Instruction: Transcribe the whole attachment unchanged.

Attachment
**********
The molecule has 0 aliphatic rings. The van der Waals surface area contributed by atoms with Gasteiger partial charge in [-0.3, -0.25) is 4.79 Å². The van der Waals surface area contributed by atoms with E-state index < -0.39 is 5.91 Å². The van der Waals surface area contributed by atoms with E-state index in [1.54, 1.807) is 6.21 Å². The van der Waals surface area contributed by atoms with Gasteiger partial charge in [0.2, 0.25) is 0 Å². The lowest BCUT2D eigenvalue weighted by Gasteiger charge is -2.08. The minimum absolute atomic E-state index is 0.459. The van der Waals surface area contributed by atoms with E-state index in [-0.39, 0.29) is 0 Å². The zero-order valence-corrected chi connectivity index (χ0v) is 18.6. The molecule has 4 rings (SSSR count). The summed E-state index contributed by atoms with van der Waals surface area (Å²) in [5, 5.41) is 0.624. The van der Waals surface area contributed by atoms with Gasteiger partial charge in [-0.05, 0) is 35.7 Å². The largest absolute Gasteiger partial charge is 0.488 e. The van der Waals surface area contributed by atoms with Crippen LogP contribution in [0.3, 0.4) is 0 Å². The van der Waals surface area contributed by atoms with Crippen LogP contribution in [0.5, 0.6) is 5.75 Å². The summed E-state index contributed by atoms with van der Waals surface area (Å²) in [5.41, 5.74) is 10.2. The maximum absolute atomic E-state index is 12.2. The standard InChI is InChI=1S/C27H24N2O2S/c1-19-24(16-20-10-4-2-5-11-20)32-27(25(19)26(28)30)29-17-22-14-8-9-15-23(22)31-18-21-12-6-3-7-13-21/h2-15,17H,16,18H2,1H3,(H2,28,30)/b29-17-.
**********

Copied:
The molecule has 0 aliphatic rings. The van der Waals surface area contributed by atoms with Gasteiger partial charge in [-0.3, -0.25) is 4.79 Å². The van der Waals surface area contributed by atoms with E-state index < -0.39 is 5.91 Å². The van der Waals surface area contributed by atoms with E-state index in [1.54, 1.807) is 6.21 Å². The van der Waals surface area contributed by atoms with Gasteiger partial charge in [0.2, 0.25) is 0 Å². The lowest BCUT2D eigenvalue weighted by Gasteiger charge is -2.08. The minimum absolute atomic E-state index is 0.459. The van der Waals surface area contributed by atoms with E-state index in [-0.39, 0.29) is 0 Å². The zero-order valence-corrected chi connectivity index (χ0v) is 18.6. The molecule has 4 rings (SSSR count). The summed E-state index contributed by atoms with van der Waals surface area (Å²) in [5, 5.41) is 0.624. The van der Waals surface area contributed by atoms with Gasteiger partial charge in [-0.05, 0) is 35.7 Å². The largest absolute Gasteiger partial charge is 0.488 e. The van der Waals surface area contributed by atoms with Crippen LogP contribution in [0.3, 0.4) is 0 Å². The van der Waals surface area contributed by atoms with Crippen LogP contribution in [0.5, 0.6) is 5.75 Å². The summed E-state index contributed by atoms with van der Waals surface area (Å²) in [5.41, 5.74) is 10.2. The maximum absolute atomic E-state index is 12.2. The standard InChI is InChI=1S/C27H24N2O2S/c1-19-24(16-20-10-4-2-5-11-20)32-27(25(19)26(28)30)29-17-22-14-8-9-15-23(22)31-18-21-12-6-3-7-13-21/h2-15,17H,16,18H2,1H3,(H2,28,30)/b29-17-.